American Securities Capital Partners is in advanced talks to buy the restaurant chain, as first reported by the NY Post and later confirmed by Reuters. Barclays and GE are providing financing.
CPK, which operates 260 restaurants across the U.S., went on the block in April with Moelis & Co. acting as advisor. Earlier this month, the NY Post lumped CPK in with other companies up for sale (iPayment Inc. and Visant Corp.) and said these auctions were “foundering” and appeared close to collapsing.
“That was the biggest red herring,” says one source about the July 1 report. The story was meant to dissuade opponents in the process, the person says.
Los Angeles-based CPK now appears to have a buyer in American Securities Capital, which currently owns Pot Belly Sandwich Works. The PE firm sold El Pollo Loco in 2005 to Trimaran Capital Partners.
“CPK is a good company,” says Brad Ludington, an analyst with Keybanc Capital Markets. “There is a lot of reason to believe, if you are PE firm, that in three to five years [CPK’s] margins could improve quite a bit.”
Bryan Elliot, an analyst with Raymond James, agrees that a PE firm could find upside with CPK, which has above average sales per square foot but below industry average cash flow per square foot. For a PE firm, CPK provides an opportunity to “normalize cash flow,” he says.
Los Angeles-based CPK, a casual dining chain that is known for its creative pizzas, appeals to upscale consumers, Elliot says. The median average income for a CPK customer is $100,000. “They are a niche brand with high income consumer base,” he says. “They’ve done reasonably well during the recession.”
Shares of CPK have been very volatile. In December, the stock dropped to a 52-week low of $12.29 a share. Merger speculation,in April, caused the stock to rocket to a high of $24. On Thursday, shares trading at $18.50 a share.
Earlier this month, CPK reported preliminary second quarter revenues had dropped 4.6% to $163.1 million. The company, in May, predicted second quarter results of 24 to 26 cents a share, which it then cut to 10 to 15 cents a month later. Then, on July 13, CPK boosted second quarter guidance to 15 to 17 cents a share. CPK plans to announce second quarter results on Aug. 5.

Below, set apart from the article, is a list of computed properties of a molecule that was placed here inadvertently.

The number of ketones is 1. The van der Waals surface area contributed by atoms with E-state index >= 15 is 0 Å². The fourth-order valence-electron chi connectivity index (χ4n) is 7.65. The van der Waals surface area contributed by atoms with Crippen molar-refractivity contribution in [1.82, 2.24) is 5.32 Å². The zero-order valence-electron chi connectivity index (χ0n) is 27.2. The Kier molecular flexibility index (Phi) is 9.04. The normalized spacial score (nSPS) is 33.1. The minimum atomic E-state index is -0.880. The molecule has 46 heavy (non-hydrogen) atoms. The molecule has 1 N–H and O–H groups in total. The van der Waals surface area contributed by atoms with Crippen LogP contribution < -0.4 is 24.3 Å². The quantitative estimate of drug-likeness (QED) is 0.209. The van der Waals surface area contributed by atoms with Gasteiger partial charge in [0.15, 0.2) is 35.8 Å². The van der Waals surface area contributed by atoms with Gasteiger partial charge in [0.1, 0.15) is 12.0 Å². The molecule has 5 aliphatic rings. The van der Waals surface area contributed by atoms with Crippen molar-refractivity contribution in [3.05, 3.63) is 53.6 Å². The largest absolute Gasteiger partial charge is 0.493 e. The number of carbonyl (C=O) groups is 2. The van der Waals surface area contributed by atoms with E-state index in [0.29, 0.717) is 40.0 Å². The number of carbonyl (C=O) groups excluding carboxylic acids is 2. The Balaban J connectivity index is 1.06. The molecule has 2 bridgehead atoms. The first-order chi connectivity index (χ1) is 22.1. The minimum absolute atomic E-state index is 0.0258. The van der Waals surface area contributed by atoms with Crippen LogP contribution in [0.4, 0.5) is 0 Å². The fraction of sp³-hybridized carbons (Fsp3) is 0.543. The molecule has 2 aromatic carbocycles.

“CPK earnings have been strained for a while now,” Ludington says. “Guidance for Q2 has been up and down.”
A fair price for CPK is $18 a share although the company could go for $20 a share in an LBO, Ludington says.
With CPK poised for a sale, the restaurant industry appears to be finally rebounding from the recession. Restaurants hit the low point of their margins from 2008 to 2009, says Ludington. “Restaurants are cyclical and there is reason to believe we are coming out the cycle at this point,” he says.
The industry has seen a spate of PE deals in 2010. In May, Rubio’s Restaurants was sold to Mill Road Capital for roughly $91 million. Oak Hill Capital Partners closed its $570 million buy of Dave & Buster’s in June. Apollo Management, this month, completed its $694 million buy of CKE Restaurants, which runs the Carl’s Jr. and Hardee’s chains, while Golden Gate Capital closed its $180 million buy of On The Border. In April, Papa Murphy’s was sold to Lee Equity Partners while Roark Capital Group bought Wingstop Restaurants.
CPK and American Securities could not be reached for comment.